ISAs (Individual Savings Accounts) and SIPPs (self-invested personal pensions) both offer generous tax benefits to help you make the most of the money you save.
While the tax relief they provide is given at different times, there are several other differences that you’ll need to consider when deciding which tax wrapper is right for you.
Choosing the right savings vehicle for you will depend on your future goals
Of course, as long as you are over 18, depending on your savings goals, your circumstances, and how committed you are to saving for your future, you could have both.
If you’re an employee and thinking about taking out a SIPP, you may first want to consider whether you might be better off increasing contributions to your workplace pension scheme. A financial planner can help you understand whether contributing to a SIPP it the right option for you.
You may find that your employer will match your increased contribution. In effect, this may give you “free money” that you may decide to take advantage of instead of investing elsewhere.
Once you’ve settled on this decision, read on to learn more about the other criteria you should consider when weighing up whether a SIPP or ISA is best for you.
Using a SIPP for your retirement savings
Saving for your retirement through a SIPP offers tax relief advantages. You can also be selective about where your money is invested.
The freedom to choose your own investments gives you control over where and how you invest. This means you can tailor your SIPP savings to align with your financial goals and values.
You can hold a variety of assets in a SIPP. Along with cash, some of the most popular assets you can hold include investment funds, shares, and commercial property. Additionally, you can choose to hold funds in currencies other than pound sterling, including euros, US dollars and Australian dollars.
You can also make flexible contributions to suit your circumstances. This can be helpful if you’re self-employed, particularly if your income varies throughout the year.
In terms of tax benefits, you’ll get the same relief as you would with other pensions. For any contribution you make, the government will add a 20% boost in tax relief. This tax relief is added automatically, even if you don’t pay tax.
Usually, you can save up to £40,000 and you’ll receive tax relief on contributions up to this sum, but you can’t pay in more than you earn. If you happen to be a non-earner or earn below £3,600, you can contribute up to £2,880 and you’ll get tax relief on top, even if you don’t pay Income Tax.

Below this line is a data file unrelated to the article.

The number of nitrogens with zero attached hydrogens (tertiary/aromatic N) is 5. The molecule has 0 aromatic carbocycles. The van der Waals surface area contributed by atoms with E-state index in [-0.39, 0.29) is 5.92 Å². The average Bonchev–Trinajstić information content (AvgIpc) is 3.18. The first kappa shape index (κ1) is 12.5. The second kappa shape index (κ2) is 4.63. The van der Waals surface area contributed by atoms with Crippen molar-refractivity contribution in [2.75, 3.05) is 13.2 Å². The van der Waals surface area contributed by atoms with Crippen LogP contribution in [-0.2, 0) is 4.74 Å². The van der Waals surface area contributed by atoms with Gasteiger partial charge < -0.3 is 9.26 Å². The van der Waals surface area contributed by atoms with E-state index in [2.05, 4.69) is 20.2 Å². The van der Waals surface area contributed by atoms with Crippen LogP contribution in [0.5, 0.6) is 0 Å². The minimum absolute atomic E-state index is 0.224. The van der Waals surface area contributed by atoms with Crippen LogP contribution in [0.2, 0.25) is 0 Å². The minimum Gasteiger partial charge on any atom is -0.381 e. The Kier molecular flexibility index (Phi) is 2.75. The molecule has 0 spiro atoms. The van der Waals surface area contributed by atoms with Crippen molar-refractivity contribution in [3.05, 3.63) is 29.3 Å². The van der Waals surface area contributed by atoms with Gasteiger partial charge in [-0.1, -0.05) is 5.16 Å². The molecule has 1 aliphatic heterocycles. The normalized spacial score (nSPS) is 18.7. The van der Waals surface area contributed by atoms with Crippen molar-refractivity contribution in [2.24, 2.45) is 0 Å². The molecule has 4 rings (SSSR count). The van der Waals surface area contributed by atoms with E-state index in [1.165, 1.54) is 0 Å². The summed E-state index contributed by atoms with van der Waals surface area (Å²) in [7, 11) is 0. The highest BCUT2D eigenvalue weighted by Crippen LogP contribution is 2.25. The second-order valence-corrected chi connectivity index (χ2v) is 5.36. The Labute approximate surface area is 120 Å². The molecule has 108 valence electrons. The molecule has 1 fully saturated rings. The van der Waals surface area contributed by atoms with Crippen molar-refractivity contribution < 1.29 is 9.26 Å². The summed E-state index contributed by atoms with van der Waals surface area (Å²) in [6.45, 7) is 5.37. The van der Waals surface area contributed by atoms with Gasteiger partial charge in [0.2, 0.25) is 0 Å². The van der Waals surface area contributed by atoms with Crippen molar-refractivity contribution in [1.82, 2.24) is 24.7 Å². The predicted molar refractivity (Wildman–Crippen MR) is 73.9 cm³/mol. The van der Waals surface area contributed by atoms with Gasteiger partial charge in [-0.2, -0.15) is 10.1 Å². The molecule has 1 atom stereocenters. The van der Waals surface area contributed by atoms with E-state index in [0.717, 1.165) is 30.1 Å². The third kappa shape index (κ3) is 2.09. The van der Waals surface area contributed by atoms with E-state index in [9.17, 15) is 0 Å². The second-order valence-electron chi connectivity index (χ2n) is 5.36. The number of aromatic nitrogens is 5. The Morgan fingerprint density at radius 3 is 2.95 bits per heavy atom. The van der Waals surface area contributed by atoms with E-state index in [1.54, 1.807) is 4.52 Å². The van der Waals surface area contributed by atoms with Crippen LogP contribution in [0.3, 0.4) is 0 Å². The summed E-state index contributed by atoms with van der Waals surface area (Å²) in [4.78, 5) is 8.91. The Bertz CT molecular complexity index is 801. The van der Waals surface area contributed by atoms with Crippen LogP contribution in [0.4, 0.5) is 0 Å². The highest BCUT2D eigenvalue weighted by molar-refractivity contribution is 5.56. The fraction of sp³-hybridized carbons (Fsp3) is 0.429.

As with other pension arrangements, if you’re a higher- or additional-rate taxpayer, you can claim an extra 20% to 25% through your tax return.
The money you save in a pension will also grow free from UK Income Tax and Capital Gains Tax (CGT).
When you save into a SIPP, as with any pension, your fund is intended for your retirement, so you shouldn’t expect to be able to take your money out again until you reach age 55 (this age limit is due to rise to 57 from 2028).
Once you reach retirement age and want to access your savings, you can typically take up to 25% of the fund in tax-free cash. All other payments from your SIPP will be subject to Income Tax.
Using a Stocks and Shares ISA may require more discipline
A Stocks and Shares ISA is another tax-efficient way to save for your retirement. As with a SIPP, you have the freedom to choose the investments that make up your ISA, allowing you to match your investments with your timescale, goals and appetite for risk.
In many ways, saving into an ISA can be less complicated since the tax benefits aren’t tied up with having to claim on your tax return. However, you’ll also miss out on the automatic 20% tax relief that the government adds to your contributions.
When you invest into an ISA your money will grow free from UK Income Tax and CGT. Plus, unlike a pension, everything you take out of an ISA is tax-free.
Unlike with a SIPP, you are limited to investing only £20,000 (in the 2021/2022 tax year). You can save the full £20,000 in one type of account or split the allowance across other types of ISA. For example, you may have a cash ISA and want to funnel some money into that account too. If you’re paying into different types of ISA, it’s important that you take care not to exceed the £20,000 annual limit.
A Stocks and Shares ISA provides great flexibility. Unlike a pension, you can make tax-free withdrawals whenever you like. However, if you’re saving into an ISA for your retirement, it is wise to keep your money invested until you need to draw on it for income when you retire.
SIPP vs ISA – going head-to-head
If you know you may be tempted to withdraw money, if given the opportunity, you may be wiser to remove the temptation and open a SIPP instead.Your personal circumstances and attitude toward long-term saving will play a large part in whether an ISA or a SIPP is more appropriate for you.
Alternatively, if you are keen to find a tax-free income stream when you retire, then an ISA is perhaps a better way to save for your future.
Of course, as mentioned earlier, there is absolutely nothing stopping you from saving into both an ISA and a SIPP and taking full advantage of all the flexibility and tax efficiency they offer.
Get in touch
If you would like expert help in saving for your retirement and would like to discuss your options, we can help. Email firstname.lastname@example.org or call us on 01275 462 469.